Guelph Mennonite Church, which Martha Smith Good was pastoring, had requested ordination for her, but the then Mennonite Conference of Ontario and Quebec wanted to license her instead.
When she requested a meeting to discuss why she was being asked to submit to that again, after many years of pastoral service and a previous stint of being commissioned and licensed, she was invited to chair a meeting with the conference’s personnel committee. The committee’s reasons were put to rest one after another until no valid reason to put off ordination was left on the table.
In her recently released, self-published memoir, Breaking Ground: One Woman’s Journey into Pastoral Ministry, Smith Good recounts her parting words, “Since I have not heard any valid reason why the request was refused, I am going to leave and wait for a call to come in for a pre-ordination interview. I eagerly anticipate my ordination.”
In 1982, Smith Good became the first woman ordained in conference. Within that year, other women in the conference and the United Mennonite Conference of Ontario were also ordained.
Strength and grace, as exhibited in that meeting, are hallmarks of Smith Good’s life and ministry. In recording her memoirs, she reminds the church of where it has so recently been in regards to half of its members and attendees.
Over and over again, Smith Good needed to push against both the church’s blindness to her gifts, and her own inner voices negating her because she was a woman. From her conservative Waterloo-Markham Mennonite upbringing, to freezing in an exam at Goshen Biblical Seminary as a mature student, as well as the “interrogation” she received at the first church to which she applied, Smith Good pushed with grace against the church’s patterns of doing ministry.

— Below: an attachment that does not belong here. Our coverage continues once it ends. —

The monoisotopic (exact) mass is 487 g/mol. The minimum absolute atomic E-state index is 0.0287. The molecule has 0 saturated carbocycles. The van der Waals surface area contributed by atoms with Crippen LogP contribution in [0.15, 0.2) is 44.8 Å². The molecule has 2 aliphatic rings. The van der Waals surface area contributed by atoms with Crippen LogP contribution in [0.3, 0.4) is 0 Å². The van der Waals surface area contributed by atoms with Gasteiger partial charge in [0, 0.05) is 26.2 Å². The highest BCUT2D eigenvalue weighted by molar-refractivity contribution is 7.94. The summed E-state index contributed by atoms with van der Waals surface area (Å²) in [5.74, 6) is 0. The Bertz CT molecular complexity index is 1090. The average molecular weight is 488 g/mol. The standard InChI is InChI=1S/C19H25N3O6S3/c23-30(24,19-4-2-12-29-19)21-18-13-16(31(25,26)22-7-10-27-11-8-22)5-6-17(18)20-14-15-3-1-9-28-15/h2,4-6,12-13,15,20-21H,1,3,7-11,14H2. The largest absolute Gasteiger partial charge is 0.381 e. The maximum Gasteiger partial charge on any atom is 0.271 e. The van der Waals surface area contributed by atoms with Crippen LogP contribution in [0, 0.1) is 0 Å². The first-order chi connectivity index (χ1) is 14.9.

Often, as she was given opportunities to use her gifts, it was her grace and compassion that won over opponents to women in ministry. She graciously ministered to all, supporter or opponent, allowing God to use her gifts.
Smith Good has included few names of those she had to push, even in one particularly painful story where she was “eased” out of a pastoral role in favour of a male candidate by a male pastor and board. This, even after having been called by the congregation. While those who know the history of that congregation could put names to the characters, Smith Good has resisted naming them to the larger church, feeling no need to exact any sort of revenge.
The author is painfully honest about herself as she recounts her own inner struggles. But her vivid dream of driving a bus full of women for whom she is responsible, and who in turn cheer her on at every turn, show her strength and God’s inner call.
One wonders that no denominational publisher was interested in her story. Many feminist leaders in and out of the church believe that, while great gains have been made in women’s rights and their place in society, the stories of the groundbreakers need to be retold, so that those who now benefit from their struggles do not easily or accidentally relinquish those gains.
To order a copy of the book, e-mail the author at email@example.com.